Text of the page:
March 7th, 2009


birthday evening, thoughts on *Watchmen*

yesterday was my birthday.

I went to work, but I didn't really get much work done -- I noodled on my haikubot system for a while (it works! penelopesque, I've tested it against some of your latest!); this will eventually be a functional twitterbot at ohaihaiku, but the bot part isn't working yet, mostly because I don't know where to host it yet).

I came home a bit early, and boobirdsfly had gotten me lovely flowers and a present (the graphic novel form of Waltz with Bashir). She said "I'm taking you out for a night on the town for your birthday. Get ready to go."

I showered and changed and we headed out on Max (D's scooter) to Le Charm for dinner: in a word, yum.

Then we went on to the Metreon, to see the Watchmen movie. I had twenty minutes of apprehension; Watchmen was a real eye-opener as a comic, both formally and in its critique of the Cold War, superheroes, and the fundamental danger of humans with power, and I suspected that Zack Snyder had found only the prurient parts. I almost asked for us to see Coraline instead, but I changed my mind back at the last minute.

I am glad I did. Hey, for those of you who care about this sort of thing, I am going to discuss the Watchmen movie. If you care about "spoilers" -- and frankly, the book's been out for what, twenty years? -- then stop now.

Watchmen was as good an adaptation as I might have hoped. Snyder cut some of the most unfilmable bits, like Under the Hood excerpts and the entirety of The Black Freighter and adjusts the Big Twist to require one less superheroic suspension-of-disbelief (and arguably tie a loose end more closely to the main plot thread). A few other scenes are cut -- it would be hours longer if it also included Hollis Mason's death, all the "Rorschach's psychologist" subplot, the newsstand men, or more than a single snapshot of the New Frontiersman office politics. A few more minor details are tweaked -- "Watchmen" is the actual name of the non-starter group in the '70s, not "Crimebusters"; Veidt is its organizer, not Captain Metropolis. (These last two changes make it tighter WRT a movie, by tying more ends into the main plot; the original made more sense as a twelve-issue sprawling miniseries).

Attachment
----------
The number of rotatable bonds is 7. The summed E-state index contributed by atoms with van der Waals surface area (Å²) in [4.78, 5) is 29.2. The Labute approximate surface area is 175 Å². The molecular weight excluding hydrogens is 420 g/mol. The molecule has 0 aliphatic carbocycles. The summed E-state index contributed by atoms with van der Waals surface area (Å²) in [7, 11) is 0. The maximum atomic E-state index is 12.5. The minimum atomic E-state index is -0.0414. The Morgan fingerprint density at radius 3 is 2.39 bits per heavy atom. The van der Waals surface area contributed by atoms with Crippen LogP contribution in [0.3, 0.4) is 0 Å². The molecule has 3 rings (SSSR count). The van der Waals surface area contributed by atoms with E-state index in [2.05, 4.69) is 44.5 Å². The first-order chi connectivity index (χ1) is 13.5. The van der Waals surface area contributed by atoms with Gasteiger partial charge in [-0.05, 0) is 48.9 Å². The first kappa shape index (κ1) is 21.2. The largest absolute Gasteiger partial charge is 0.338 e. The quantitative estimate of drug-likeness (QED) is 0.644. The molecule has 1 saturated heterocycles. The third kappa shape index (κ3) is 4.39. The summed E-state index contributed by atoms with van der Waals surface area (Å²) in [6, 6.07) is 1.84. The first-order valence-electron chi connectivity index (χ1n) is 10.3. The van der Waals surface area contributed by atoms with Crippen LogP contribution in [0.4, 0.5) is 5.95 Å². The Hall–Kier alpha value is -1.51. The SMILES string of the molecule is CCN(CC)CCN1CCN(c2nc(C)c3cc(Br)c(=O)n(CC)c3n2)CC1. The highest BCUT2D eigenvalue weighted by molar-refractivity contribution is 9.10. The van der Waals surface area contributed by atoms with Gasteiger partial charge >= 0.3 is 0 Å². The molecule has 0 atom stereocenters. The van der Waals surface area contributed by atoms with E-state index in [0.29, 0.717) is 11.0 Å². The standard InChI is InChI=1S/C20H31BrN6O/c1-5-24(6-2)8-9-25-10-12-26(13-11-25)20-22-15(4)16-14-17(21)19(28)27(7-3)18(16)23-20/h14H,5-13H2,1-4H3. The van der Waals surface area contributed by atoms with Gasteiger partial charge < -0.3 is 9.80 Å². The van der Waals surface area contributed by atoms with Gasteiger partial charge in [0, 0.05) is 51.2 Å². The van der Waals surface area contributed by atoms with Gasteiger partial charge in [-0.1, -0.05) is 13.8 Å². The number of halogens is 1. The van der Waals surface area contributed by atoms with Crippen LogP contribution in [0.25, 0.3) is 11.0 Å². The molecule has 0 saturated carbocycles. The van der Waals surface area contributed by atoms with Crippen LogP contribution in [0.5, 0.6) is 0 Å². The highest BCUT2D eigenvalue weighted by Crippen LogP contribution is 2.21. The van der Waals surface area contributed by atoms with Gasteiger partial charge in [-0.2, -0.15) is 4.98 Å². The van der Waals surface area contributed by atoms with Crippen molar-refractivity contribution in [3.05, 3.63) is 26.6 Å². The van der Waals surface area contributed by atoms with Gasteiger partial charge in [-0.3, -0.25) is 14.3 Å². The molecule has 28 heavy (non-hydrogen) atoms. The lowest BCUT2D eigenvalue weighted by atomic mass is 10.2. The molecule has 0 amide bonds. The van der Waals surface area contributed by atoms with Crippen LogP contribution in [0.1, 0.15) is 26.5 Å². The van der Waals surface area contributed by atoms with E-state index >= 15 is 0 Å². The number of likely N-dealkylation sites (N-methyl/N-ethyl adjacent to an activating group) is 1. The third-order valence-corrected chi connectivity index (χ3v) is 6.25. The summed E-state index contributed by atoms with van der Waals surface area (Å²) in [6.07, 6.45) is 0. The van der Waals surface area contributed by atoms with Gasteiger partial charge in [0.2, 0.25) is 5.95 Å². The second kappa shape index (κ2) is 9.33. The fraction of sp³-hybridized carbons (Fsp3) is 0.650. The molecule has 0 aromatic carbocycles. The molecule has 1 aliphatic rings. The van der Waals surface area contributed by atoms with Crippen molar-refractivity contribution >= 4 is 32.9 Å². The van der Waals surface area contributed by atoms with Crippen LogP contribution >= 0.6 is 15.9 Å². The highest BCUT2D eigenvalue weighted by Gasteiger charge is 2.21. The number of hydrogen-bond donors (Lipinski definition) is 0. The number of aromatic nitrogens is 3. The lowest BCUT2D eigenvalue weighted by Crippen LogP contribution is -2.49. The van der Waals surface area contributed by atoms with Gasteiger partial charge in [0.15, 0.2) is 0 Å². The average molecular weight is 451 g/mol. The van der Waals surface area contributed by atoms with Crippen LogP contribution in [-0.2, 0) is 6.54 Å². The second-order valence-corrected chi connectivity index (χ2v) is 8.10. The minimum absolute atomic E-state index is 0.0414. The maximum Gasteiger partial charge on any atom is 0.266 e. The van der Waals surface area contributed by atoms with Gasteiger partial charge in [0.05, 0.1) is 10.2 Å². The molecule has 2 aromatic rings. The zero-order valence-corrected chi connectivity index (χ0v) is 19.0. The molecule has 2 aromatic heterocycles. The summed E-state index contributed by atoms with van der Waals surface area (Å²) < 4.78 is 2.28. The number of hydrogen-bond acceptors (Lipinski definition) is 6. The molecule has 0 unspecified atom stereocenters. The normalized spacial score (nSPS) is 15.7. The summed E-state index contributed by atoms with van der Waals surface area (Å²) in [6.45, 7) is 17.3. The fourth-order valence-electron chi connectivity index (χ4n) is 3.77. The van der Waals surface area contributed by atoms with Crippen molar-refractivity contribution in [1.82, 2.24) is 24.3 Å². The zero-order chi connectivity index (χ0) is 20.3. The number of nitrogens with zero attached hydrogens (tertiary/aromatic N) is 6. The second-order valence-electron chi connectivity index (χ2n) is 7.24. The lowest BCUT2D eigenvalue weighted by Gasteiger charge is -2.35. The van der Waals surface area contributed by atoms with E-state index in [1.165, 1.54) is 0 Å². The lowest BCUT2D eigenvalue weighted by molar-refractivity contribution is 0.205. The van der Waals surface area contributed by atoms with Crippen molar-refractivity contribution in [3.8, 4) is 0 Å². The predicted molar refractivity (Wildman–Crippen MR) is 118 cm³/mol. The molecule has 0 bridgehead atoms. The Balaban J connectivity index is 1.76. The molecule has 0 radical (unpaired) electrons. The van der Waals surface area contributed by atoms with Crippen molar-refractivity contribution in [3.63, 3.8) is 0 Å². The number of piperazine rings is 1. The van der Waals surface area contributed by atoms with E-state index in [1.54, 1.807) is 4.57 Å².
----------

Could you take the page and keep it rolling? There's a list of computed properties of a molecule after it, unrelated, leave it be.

What still disturbs me a little about the movie is the audience. A lot of our audience laughed at Rorschach killing people. Honestly, I realized later, these concerns are there in the original comic: I know fanboys who think that Rorschach is the badass secret hero; of course, these people also not-so-secretly still want to be Wolverine, even after they turned fifteen. But Snyder's Watchmen is actually faithful to the material, in that these readings are legitimate in the original. In my readings of the original, there are no heroes: there are things to admire and to fear in each of the characters, including the "villains" (and which ones would you classify as which? Moloch, for example, is really now just a frightened old man with a bad past -- not worse than any character from Waltz with Bashir, really.)

Watchmen is suddenly a massively pop phenomenon. check out the following:
Debbie Schussel froths like a real-life New Frontiersman columnist about how horrible this movie is -- it has sex! and violence! and it's for KIDZ! (from nihilistic_kid via yendi
Saturday Morning Watchmen: an absolutely awesome parody of what might have happened if this movie had been made before Batman Begins
and finally Entrance points to the Watchmen is Tom Spurgeon's truly excellent enumeration of the formal ways to approach the comic: excellent reading for those who've read it -- and I think most of them apply to the movie, which speaks to Snyder's good work in matching them up.